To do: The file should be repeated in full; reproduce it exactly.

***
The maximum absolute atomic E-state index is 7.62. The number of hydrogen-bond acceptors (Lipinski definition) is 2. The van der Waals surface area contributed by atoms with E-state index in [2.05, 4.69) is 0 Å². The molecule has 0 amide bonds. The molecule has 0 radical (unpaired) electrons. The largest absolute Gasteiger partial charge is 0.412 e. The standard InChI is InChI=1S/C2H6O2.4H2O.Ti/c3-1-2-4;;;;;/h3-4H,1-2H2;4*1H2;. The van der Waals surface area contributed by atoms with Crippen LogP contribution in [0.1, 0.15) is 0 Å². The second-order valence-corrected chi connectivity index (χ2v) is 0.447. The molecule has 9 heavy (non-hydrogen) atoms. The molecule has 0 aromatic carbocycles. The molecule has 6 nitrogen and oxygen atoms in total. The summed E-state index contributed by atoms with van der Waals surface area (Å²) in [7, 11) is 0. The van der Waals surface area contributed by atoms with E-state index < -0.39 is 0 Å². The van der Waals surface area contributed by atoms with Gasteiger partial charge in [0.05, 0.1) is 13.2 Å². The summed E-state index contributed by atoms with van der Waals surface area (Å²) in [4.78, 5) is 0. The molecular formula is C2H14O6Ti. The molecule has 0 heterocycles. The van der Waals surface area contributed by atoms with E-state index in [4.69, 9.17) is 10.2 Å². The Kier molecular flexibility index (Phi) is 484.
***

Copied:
The maximum absolute atomic E-state index is 7.62. The number of hydrogen-bond acceptors (Lipinski definition) is 2. The van der Waals surface area contributed by atoms with E-state index in [2.05, 4.69) is 0 Å². The molecule has 0 amide bonds. The molecule has 0 radical (unpaired) electrons. The largest absolute Gasteiger partial charge is 0.412 e. The standard InChI is InChI=1S/C2H6O2.4H2O.Ti/c3-1-2-4;;;;;/h3-4H,1-2H2;4*1H2;. The van der Waals surface area contributed by atoms with Crippen LogP contribution in [0.1, 0.15) is 0 Å². The second-order valence-corrected chi connectivity index (χ2v) is 0.447. The molecule has 9 heavy (non-hydrogen) atoms. The molecule has 0 aromatic carbocycles. The molecule has 6 nitrogen and oxygen atoms in total. The summed E-state index contributed by atoms with van der Waals surface area (Å²) in [7, 11) is 0. The van der Waals surface area contributed by atoms with E-state index < -0.39 is 0 Å². The van der Waals surface area contributed by atoms with Gasteiger partial charge in [0.05, 0.1) is 13.2 Å². The summed E-state index contributed by atoms with van der Waals surface area (Å²) in [4.78, 5) is 0. The molecular formula is C2H14O6Ti. The molecule has 0 heterocycles. The van der Waals surface area contributed by atoms with E-state index in [4.69, 9.17) is 10.2 Å². The Kier molecular flexibility index (Phi) is 484.